There has suddenly been a need for quick action in the greenhouse. We have been idling on, letting the green tomatoes slowly turn a sort of half hearted faded pink in the waning sun, holding out for every bit of ripening we can get. But now the temperature has dropped and quite dramatically, and it is very clear that the season is over. We are now indoors, fiddling with the thermostat, trying to get the heating working, and it seems only fair that the tomatoes join us.
I am keen on fried green tomatoes at this time of year. I will admit that I only tried them originally because of ‘Fried Green Tomatoes at the Whistlestop Café’, which I cannot now remember if I just loved for its title or if the film was any good. Anyway the title made me do it, and I’m glad it did. Cooked green tomatoes are surprisingly tasty, actually just like red ones but with a more vegetable flavour, and less sweet obviously. They are very easy to do. Set out a bowl each of flour, beaten egg, and breadcrumbs (I use panko breadcrumbs for extra crunch but you could make your own by grating a stale loaf or putting chunks of one into a food processor). You can flavour the breadcrumbs with salt and pepper and I also put in a tablespoonful or two of a spice mix such as dukka. Slice the green tomatoes thickly and then dip them in the flour, then the egg, then the breadcrumbs. Fry them in oil until they are brown and crispy on both sides. This happens to be the amount of time it takes for the tomato within to cook through – you don’t particularly want to eat raw green tomatoes but this little bit of cooking is all they need. Be warned that they are super piping hot when they come out, very adjacent to the temperature of tomatoes in a cheese and tomato Breville toasty when you’re a little impatient with it. You will have to leave your fried green tomatoes for a little while to cool down to non-scalding temperature. I eat them with a dip made from mixing a few tablespoons of Greek or coconut yoghurt with a spoon full of tahini, a good dash of lime juice and salt and pepper.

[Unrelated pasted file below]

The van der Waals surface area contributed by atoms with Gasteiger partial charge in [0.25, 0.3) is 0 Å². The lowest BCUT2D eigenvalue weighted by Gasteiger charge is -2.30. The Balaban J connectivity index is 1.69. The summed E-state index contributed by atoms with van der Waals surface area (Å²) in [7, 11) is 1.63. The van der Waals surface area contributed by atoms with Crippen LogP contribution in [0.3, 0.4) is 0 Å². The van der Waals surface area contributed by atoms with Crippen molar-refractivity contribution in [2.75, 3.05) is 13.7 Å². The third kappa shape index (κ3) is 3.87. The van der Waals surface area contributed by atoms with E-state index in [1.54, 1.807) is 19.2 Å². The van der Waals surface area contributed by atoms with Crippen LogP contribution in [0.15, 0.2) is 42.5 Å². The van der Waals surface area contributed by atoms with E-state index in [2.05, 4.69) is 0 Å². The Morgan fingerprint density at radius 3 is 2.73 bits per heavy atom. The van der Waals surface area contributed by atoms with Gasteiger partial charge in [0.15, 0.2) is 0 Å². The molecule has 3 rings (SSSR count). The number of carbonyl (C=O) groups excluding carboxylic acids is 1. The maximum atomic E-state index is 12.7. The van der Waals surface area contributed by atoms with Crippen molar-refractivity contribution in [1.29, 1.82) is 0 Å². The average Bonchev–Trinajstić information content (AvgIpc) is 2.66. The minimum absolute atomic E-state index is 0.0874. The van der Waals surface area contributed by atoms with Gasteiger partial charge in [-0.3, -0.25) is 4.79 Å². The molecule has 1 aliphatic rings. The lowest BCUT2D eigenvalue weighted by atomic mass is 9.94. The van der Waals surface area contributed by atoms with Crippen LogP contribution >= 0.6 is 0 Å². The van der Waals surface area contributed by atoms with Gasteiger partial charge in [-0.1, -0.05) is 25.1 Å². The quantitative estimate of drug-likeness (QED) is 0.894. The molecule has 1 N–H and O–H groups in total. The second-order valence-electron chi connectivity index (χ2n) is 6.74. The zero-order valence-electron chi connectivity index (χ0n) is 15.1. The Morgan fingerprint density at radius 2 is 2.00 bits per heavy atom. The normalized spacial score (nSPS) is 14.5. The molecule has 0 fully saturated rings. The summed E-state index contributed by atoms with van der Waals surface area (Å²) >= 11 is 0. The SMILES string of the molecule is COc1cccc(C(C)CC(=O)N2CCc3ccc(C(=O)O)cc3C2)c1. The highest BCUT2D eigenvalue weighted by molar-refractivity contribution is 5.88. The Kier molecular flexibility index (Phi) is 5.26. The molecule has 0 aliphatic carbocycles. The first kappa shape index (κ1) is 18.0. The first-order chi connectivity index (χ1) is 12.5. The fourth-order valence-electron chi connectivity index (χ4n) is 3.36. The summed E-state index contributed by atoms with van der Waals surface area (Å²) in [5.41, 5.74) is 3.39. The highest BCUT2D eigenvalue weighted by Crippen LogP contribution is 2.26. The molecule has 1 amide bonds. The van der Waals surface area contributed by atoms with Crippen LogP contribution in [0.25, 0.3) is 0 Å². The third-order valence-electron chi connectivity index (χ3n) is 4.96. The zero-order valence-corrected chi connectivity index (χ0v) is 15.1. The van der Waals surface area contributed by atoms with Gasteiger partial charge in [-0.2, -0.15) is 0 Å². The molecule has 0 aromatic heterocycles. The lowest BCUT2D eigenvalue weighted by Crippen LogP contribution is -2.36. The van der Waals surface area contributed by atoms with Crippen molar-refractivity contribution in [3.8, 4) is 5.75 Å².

We are not great chutney eaters in my family so the rest will be ripened as well as we can, and used in sauces if they resist. I love to lay them all out along the windowsill and watch them turn, but I have read that this isn’t actually the best way to ripen them, simply because it toughens up the skins. The alternative way – and I have tried this too – is to put a few each into a paper bag and tuck them away somewhere dark, trying not to completely forget about them of course. When I did it I did forget about them until deep into the winter but surprisingly they were fine, ripened red and ready to eat, though, annoyingly, with pretty thick skins anyway.
It’s been a good tomato growing season here, as ever too short, and as ever I end it with a promise to myself that we will start earlier next year. My greatest results actually came from plants delivered from Simpsons Seeds early in the year, and those plants romped away well ahead of any we managed to sow ourselves. A little bit of an investment but – unusually when it comes to gardening – one that actually paid for itself as the summer wore on.